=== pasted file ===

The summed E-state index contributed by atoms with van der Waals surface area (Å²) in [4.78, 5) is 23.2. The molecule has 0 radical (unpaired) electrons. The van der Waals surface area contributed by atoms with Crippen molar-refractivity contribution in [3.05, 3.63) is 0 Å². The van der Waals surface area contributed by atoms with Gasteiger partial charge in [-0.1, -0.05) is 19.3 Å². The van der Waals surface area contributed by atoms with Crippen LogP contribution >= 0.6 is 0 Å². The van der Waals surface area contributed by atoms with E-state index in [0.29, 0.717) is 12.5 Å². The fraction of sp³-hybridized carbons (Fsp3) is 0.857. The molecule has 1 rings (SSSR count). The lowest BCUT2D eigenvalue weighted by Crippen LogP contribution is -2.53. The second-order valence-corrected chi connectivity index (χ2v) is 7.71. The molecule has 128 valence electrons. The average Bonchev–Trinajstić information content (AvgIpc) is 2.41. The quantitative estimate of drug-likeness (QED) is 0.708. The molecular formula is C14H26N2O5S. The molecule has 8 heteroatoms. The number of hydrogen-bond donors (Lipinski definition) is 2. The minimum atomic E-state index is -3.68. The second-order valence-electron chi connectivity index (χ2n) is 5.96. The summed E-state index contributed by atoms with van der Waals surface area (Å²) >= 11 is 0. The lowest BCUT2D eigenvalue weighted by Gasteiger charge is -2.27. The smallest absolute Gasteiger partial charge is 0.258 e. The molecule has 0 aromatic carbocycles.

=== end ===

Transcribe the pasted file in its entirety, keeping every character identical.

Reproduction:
The summed E-state index contributed by atoms with van der Waals surface area (Å²) in [4.78, 5) is 23.2. The molecule has 0 radical (unpaired) electrons. The van der Waals surface area contributed by atoms with Crippen molar-refractivity contribution in [3.05, 3.63) is 0 Å². The van der Waals surface area contributed by atoms with Gasteiger partial charge in [-0.1, -0.05) is 19.3 Å². The van der Waals surface area contributed by atoms with Crippen LogP contribution >= 0.6 is 0 Å². The van der Waals surface area contributed by atoms with E-state index in [0.29, 0.717) is 12.5 Å². The fraction of sp³-hybridized carbons (Fsp3) is 0.857. The molecule has 1 rings (SSSR count). The lowest BCUT2D eigenvalue weighted by Crippen LogP contribution is -2.53. The second-order valence-corrected chi connectivity index (χ2v) is 7.71. The molecule has 128 valence electrons. The average Bonchev–Trinajstić information content (AvgIpc) is 2.41. The quantitative estimate of drug-likeness (QED) is 0.708. The molecular formula is C14H26N2O5S. The molecule has 8 heteroatoms. The number of hydrogen-bond donors (Lipinski definition) is 2. The minimum atomic E-state index is -3.68. The second-order valence-electron chi connectivity index (χ2n) is 5.96. The summed E-state index contributed by atoms with van der Waals surface area (Å²) >= 11 is 0. The lowest BCUT2D eigenvalue weighted by Gasteiger charge is -2.27. The smallest absolute Gasteiger partial charge is 0.258 e. The molecule has 0 aromatic carbocycles.